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Will an Antenna or Amplifier Help Me? Find out BEFORE You Buy!

One of the most common questions we hear at 3Gstore is "how do I know if one of your antennas or amplifiers will help my situation?" The answer to that question depends on whether better signal is available nearby and whether improving the signal results in better performance. By accurately identifying what your current signal strength is and by doing a few simple tests in and around the area where you use your device, you will be able to predict whether an antenna or amplifier will improve your device's performance before you order expensive equipment.

The testing we recommend in order to determine whether signal-boosting equipment is appropriate for you is called a "site survey" and involves comparing your signal strength and performance in a few different locations. Doing a site survey is easy - just follow the steps below!

Doing a Site Survey - 3G/4G Modems

Answer the below questions and then select the "Interpret the Results" tab above to analyze your site survey results and determine what equipment (if any) is appropriate for you! If you're not sure where to find your RSSI, click the "Finding RSSI" tab above for instructions and screenshots; if you don't know how to do a speedtest, click the "Speedtests" tab above for more info.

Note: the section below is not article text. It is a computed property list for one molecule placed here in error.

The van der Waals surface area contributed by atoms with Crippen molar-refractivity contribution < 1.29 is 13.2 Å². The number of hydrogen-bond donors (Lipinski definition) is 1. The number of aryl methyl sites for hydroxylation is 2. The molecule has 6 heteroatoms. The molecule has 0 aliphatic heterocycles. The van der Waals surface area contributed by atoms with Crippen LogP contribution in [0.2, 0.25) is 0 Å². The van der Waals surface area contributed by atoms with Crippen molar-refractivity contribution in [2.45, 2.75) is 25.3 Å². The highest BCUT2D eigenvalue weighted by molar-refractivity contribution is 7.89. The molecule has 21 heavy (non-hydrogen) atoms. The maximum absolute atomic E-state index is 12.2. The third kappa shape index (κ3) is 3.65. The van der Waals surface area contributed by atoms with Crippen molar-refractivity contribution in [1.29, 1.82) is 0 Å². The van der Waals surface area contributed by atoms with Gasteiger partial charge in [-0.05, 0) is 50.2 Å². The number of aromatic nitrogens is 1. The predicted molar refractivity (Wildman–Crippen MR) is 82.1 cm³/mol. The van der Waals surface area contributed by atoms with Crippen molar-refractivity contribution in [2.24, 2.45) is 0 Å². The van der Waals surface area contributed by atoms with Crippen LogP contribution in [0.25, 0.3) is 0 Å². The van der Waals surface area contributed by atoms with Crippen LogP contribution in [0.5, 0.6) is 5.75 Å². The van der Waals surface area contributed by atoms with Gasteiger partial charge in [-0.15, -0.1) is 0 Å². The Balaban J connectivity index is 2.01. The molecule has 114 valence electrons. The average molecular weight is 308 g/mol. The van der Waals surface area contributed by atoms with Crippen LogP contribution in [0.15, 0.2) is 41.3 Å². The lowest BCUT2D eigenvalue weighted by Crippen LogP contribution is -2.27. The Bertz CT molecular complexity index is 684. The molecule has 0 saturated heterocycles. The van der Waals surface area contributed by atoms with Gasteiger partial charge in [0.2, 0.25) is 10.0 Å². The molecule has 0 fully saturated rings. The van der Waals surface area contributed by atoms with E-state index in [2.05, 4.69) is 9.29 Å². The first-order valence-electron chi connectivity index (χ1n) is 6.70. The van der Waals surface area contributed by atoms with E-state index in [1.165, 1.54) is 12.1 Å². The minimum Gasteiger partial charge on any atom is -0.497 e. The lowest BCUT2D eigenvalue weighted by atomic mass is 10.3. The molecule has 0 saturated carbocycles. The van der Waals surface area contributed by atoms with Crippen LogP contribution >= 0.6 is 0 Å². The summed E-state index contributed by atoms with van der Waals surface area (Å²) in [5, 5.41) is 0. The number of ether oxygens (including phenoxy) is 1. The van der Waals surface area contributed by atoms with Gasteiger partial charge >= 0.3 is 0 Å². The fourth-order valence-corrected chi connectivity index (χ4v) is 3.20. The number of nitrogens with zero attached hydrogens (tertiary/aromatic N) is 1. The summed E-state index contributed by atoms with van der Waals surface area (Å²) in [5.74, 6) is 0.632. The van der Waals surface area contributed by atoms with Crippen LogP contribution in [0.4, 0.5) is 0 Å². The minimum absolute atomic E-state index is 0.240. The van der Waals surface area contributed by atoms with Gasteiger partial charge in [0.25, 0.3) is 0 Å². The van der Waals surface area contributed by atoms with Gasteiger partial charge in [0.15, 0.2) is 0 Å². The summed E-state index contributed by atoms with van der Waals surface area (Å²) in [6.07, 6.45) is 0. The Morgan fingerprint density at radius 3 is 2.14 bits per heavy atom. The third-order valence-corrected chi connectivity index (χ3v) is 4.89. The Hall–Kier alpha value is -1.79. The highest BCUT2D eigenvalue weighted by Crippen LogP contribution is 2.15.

• What is the RSSI indoors, at the location you use your aircard?
  • At that location, what are your speedtest results?
  • What is the best RSSI you could find immediately outside and around the building?
  • At that location outside, what are your speedtest results?
  • If the signal outside the building is not significantly better than it is inside, walk or drive in the direction of better signal until you find a -80 signal (for 3G) or -70 signal (for 4G). At that location, what are your speedtest results?
  • What's between you and that -80 or -70 signal? Trees? Elevation? How far away is it?

Watch the below video for a site survey demonstration:


Doing a Site Survey - Phones/PDAs

Doing a Site Survey with your phone will be a little different than testing with your 3G or 4G modem. Answer the below questions and then select the "Interpret the Results" tab above to analyze your site survey results and determine what equipment (if any) is appropriate for you!

  • What is the RSSI indoors, at the location you use your phone?
  • At that location, what is your performance like? (if you're using an iPhone or other smartphone you can do a speedtest just like an aircard user, but if you don't have a data-capable phone you'll have to use more subjective techniques to analyze performance - are you hearing a lot of static on calls, do your calls get dropped, etc)